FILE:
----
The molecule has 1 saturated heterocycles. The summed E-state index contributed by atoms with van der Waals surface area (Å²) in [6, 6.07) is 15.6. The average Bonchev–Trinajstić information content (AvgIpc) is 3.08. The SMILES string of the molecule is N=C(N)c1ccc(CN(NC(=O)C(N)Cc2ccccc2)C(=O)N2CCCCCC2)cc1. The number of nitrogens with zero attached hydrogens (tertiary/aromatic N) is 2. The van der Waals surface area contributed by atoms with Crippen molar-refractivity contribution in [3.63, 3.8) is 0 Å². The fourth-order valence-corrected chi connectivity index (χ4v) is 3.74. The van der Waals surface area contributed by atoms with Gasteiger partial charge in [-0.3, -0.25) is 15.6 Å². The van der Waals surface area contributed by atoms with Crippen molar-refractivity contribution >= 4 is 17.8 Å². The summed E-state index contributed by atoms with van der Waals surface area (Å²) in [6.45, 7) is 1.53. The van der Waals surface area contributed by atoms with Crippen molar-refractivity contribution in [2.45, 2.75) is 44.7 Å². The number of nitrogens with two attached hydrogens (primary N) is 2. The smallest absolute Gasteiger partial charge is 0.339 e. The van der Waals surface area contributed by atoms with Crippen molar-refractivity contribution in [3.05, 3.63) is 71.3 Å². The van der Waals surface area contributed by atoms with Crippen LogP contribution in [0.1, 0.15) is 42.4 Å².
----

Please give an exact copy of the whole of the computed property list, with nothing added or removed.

The molecule has 1 saturated heterocycles. The summed E-state index contributed by atoms with van der Waals surface area (Å²) in [6, 6.07) is 15.6. The average Bonchev–Trinajstić information content (AvgIpc) is 3.08. The SMILES string of the molecule is N=C(N)c1ccc(CN(NC(=O)C(N)Cc2ccccc2)C(=O)N2CCCCCC2)cc1. The number of nitrogens with zero attached hydrogens (tertiary/aromatic N) is 2. The van der Waals surface area contributed by atoms with Crippen molar-refractivity contribution in [3.63, 3.8) is 0 Å². The fourth-order valence-corrected chi connectivity index (χ4v) is 3.74. The van der Waals surface area contributed by atoms with Gasteiger partial charge in [-0.3, -0.25) is 15.6 Å². The van der Waals surface area contributed by atoms with Crippen molar-refractivity contribution >= 4 is 17.8 Å². The summed E-state index contributed by atoms with van der Waals surface area (Å²) in [6.45, 7) is 1.53. The van der Waals surface area contributed by atoms with Crippen molar-refractivity contribution in [2.45, 2.75) is 44.7 Å². The number of nitrogens with two attached hydrogens (primary N) is 2. The smallest absolute Gasteiger partial charge is 0.339 e. The van der Waals surface area contributed by atoms with Crippen molar-refractivity contribution in [3.05, 3.63) is 71.3 Å². The van der Waals surface area contributed by atoms with Crippen LogP contribution in [0.1, 0.15) is 42.4 Å².